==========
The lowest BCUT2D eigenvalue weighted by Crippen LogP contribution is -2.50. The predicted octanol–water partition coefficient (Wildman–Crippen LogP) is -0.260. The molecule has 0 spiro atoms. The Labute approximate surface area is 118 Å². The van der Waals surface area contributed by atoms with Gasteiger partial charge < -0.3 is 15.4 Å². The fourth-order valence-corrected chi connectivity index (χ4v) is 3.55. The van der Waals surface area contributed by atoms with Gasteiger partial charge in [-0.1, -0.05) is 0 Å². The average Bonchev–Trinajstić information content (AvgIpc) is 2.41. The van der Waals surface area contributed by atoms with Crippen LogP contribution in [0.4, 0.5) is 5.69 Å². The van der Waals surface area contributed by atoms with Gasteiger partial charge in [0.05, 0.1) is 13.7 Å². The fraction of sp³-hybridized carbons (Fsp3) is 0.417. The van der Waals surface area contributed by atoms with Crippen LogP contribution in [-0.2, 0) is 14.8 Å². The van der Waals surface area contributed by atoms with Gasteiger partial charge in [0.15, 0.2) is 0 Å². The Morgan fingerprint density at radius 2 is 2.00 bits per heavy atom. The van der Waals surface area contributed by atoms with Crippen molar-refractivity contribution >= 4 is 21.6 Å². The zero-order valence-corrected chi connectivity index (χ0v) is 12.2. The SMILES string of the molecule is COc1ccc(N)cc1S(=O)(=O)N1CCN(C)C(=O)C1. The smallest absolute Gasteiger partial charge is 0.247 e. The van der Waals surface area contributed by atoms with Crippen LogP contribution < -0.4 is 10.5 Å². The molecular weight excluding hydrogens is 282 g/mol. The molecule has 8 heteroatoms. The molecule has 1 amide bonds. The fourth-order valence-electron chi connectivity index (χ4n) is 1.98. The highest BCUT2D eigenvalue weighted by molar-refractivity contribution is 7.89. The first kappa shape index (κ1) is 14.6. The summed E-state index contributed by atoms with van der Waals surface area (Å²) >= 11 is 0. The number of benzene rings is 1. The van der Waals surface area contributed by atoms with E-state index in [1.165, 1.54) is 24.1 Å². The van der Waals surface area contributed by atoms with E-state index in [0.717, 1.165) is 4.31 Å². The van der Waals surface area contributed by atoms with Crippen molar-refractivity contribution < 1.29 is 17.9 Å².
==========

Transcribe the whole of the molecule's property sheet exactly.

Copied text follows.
The lowest BCUT2D eigenvalue weighted by Crippen LogP contribution is -2.50. The predicted octanol–water partition coefficient (Wildman–Crippen LogP) is -0.260. The molecule has 0 spiro atoms. The Labute approximate surface area is 118 Å². The van der Waals surface area contributed by atoms with Gasteiger partial charge < -0.3 is 15.4 Å². The fourth-order valence-corrected chi connectivity index (χ4v) is 3.55. The van der Waals surface area contributed by atoms with Gasteiger partial charge in [-0.1, -0.05) is 0 Å². The average Bonchev–Trinajstić information content (AvgIpc) is 2.41. The van der Waals surface area contributed by atoms with Crippen LogP contribution in [0.4, 0.5) is 5.69 Å². The van der Waals surface area contributed by atoms with Gasteiger partial charge in [0.05, 0.1) is 13.7 Å². The fraction of sp³-hybridized carbons (Fsp3) is 0.417. The van der Waals surface area contributed by atoms with Crippen LogP contribution in [-0.2, 0) is 14.8 Å². The van der Waals surface area contributed by atoms with Gasteiger partial charge in [0.15, 0.2) is 0 Å². The Morgan fingerprint density at radius 2 is 2.00 bits per heavy atom. The van der Waals surface area contributed by atoms with Crippen molar-refractivity contribution >= 4 is 21.6 Å². The zero-order valence-corrected chi connectivity index (χ0v) is 12.2. The SMILES string of the molecule is COc1ccc(N)cc1S(=O)(=O)N1CCN(C)C(=O)C1. The smallest absolute Gasteiger partial charge is 0.247 e. The van der Waals surface area contributed by atoms with Crippen LogP contribution < -0.4 is 10.5 Å². The molecular weight excluding hydrogens is 282 g/mol. The molecule has 8 heteroatoms. The molecule has 1 amide bonds. The fourth-order valence-electron chi connectivity index (χ4n) is 1.98. The highest BCUT2D eigenvalue weighted by molar-refractivity contribution is 7.89. The first kappa shape index (κ1) is 14.6. The summed E-state index contributed by atoms with van der Waals surface area (Å²) >= 11 is 0. The number of benzene rings is 1. The van der Waals surface area contributed by atoms with E-state index in [1.165, 1.54) is 24.1 Å². The van der Waals surface area contributed by atoms with E-state index in [0.717, 1.165) is 4.31 Å². The van der Waals surface area contributed by atoms with Crippen molar-refractivity contribution < 1.29 is 17.9 Å².